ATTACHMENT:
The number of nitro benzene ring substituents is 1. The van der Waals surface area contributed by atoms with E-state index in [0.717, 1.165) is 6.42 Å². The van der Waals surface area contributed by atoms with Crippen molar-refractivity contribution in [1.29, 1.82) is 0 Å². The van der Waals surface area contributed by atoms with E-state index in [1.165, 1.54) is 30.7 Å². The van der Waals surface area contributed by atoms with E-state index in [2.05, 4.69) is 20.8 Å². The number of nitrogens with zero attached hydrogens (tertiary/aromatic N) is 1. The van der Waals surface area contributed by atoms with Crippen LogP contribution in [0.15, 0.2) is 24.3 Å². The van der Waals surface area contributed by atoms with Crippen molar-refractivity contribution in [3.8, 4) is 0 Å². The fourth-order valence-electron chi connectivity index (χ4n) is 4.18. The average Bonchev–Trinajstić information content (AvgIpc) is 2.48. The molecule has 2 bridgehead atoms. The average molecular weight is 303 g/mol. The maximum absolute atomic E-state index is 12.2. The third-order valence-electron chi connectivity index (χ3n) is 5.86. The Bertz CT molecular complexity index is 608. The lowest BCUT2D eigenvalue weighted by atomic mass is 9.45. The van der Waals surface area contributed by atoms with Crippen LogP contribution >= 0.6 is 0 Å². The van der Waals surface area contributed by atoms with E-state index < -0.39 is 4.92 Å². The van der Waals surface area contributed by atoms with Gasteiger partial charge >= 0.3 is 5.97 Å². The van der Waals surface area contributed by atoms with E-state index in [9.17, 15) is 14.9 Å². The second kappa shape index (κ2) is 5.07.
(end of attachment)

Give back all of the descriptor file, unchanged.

The number of nitro benzene ring substituents is 1. The van der Waals surface area contributed by atoms with E-state index in [0.717, 1.165) is 6.42 Å². The van der Waals surface area contributed by atoms with Crippen molar-refractivity contribution in [1.29, 1.82) is 0 Å². The van der Waals surface area contributed by atoms with E-state index in [1.165, 1.54) is 30.7 Å². The van der Waals surface area contributed by atoms with E-state index in [2.05, 4.69) is 20.8 Å². The number of nitrogens with zero attached hydrogens (tertiary/aromatic N) is 1. The van der Waals surface area contributed by atoms with Crippen LogP contribution in [0.15, 0.2) is 24.3 Å². The van der Waals surface area contributed by atoms with Crippen molar-refractivity contribution in [3.8, 4) is 0 Å². The fourth-order valence-electron chi connectivity index (χ4n) is 4.18. The average Bonchev–Trinajstić information content (AvgIpc) is 2.48. The molecule has 2 bridgehead atoms. The average molecular weight is 303 g/mol. The maximum absolute atomic E-state index is 12.2. The third-order valence-electron chi connectivity index (χ3n) is 5.86. The Bertz CT molecular complexity index is 608. The lowest BCUT2D eigenvalue weighted by atomic mass is 9.45. The van der Waals surface area contributed by atoms with Crippen LogP contribution >= 0.6 is 0 Å². The van der Waals surface area contributed by atoms with E-state index < -0.39 is 4.92 Å². The van der Waals surface area contributed by atoms with Gasteiger partial charge >= 0.3 is 5.97 Å². The van der Waals surface area contributed by atoms with E-state index in [9.17, 15) is 14.9 Å². The second kappa shape index (κ2) is 5.07.